We all know what WE think the “weekend effect: is: feeling lazy, doing chores, hopefully exercising, maybe having too much to eat and drink. But that could change for you in the future if you have too much fun. For physicians this phrase has another meaning: it has to do with the heart attacks, strokes, cardiac arrests and other time-sensitive illnesses during those “off hours,” that may not get treated effectively in a hospital emergency room. Thank goodness people who are in car crashes or suffer serious falls, gunshot or knife wounds and other injuries at nights or on weekends do not appear to be affected by the same medical care disparities, because you never know what will happen.
In contrast to previous, multi-hospital studies showing that patients treated for cardiac or neurological emergencies overnight and on weekends are more likely to experience complications and even die than those who come to the hospital on weekdays, new findings suggest that trauma patients are insulated from this so-called “weekend effect” tied to the time of day in which they’re brought to the hospital.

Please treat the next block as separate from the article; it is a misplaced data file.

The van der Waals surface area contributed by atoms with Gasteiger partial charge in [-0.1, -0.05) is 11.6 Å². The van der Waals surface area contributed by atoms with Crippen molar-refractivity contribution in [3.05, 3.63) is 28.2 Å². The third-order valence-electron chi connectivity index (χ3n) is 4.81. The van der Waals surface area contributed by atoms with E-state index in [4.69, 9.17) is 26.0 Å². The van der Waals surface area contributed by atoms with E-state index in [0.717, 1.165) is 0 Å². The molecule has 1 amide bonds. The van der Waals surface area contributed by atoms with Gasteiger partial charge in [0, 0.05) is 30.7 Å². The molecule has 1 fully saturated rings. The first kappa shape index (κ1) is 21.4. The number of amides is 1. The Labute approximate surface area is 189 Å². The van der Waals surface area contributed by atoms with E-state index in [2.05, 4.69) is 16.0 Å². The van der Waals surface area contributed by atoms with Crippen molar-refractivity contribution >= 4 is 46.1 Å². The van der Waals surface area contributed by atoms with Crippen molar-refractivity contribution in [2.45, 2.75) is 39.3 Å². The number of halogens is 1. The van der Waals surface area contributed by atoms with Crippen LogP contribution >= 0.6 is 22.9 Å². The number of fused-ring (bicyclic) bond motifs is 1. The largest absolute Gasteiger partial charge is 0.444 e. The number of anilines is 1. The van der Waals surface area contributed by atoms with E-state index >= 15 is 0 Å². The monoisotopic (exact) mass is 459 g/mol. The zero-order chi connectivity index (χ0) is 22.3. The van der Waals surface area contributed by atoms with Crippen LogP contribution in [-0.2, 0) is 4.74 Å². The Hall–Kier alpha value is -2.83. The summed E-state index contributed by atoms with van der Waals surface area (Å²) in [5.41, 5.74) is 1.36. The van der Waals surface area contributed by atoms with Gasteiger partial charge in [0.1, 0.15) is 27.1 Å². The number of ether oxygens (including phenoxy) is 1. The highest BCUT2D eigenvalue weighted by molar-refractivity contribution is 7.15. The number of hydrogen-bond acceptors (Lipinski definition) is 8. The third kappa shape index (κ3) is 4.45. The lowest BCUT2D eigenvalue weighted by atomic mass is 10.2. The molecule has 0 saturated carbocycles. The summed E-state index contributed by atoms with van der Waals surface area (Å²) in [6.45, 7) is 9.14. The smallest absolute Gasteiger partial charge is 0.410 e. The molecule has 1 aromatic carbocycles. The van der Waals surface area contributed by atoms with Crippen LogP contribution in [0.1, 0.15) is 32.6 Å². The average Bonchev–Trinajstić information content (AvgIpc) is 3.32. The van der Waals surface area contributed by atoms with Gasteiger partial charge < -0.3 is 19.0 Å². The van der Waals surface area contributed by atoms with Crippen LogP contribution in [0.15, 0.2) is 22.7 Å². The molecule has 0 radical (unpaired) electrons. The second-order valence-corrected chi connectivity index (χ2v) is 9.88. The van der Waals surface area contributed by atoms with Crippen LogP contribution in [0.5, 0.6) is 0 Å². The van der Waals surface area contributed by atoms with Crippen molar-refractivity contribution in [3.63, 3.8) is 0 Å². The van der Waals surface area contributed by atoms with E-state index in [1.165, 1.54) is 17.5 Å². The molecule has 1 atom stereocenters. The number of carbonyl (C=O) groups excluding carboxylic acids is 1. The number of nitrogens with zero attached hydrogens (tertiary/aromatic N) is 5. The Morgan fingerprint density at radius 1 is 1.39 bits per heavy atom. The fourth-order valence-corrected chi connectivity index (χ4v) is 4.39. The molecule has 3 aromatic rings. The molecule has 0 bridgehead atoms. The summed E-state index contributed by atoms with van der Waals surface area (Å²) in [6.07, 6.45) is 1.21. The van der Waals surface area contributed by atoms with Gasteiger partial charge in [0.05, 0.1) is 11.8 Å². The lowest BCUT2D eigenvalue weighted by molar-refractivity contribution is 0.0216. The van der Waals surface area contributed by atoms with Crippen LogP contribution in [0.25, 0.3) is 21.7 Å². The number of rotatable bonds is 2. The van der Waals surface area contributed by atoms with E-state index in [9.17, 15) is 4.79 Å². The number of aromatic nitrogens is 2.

Emergency medicine specialist Brendan G. Carr says, “Patients arriving at a hospital with a heart attack or a stroke may find themselves at a facility unable to optimally manage their condition, especially at night and on the weekend. We found that no matter when you are injured, you get the same type of care when you are brought to a trauma center.”
So if you have to go to a hospital this weekend, make sure it’s for something like a gunshot wound!
Of course, the safest thing to do is to stay home and catch up on your radio listening. Regular unknowncountry.com. listeners only have access to a month of shows, but subscribers can listen, and re-listen, for an entire year. You can also download shows to an MP3 disc so you can listen in your car and in other places away from your computer. And if you become a subscriber for at least 6 months by Jan. 31, you’ll receive a FREE paperback copy of Whitley’s new novel “Critical Mass.”
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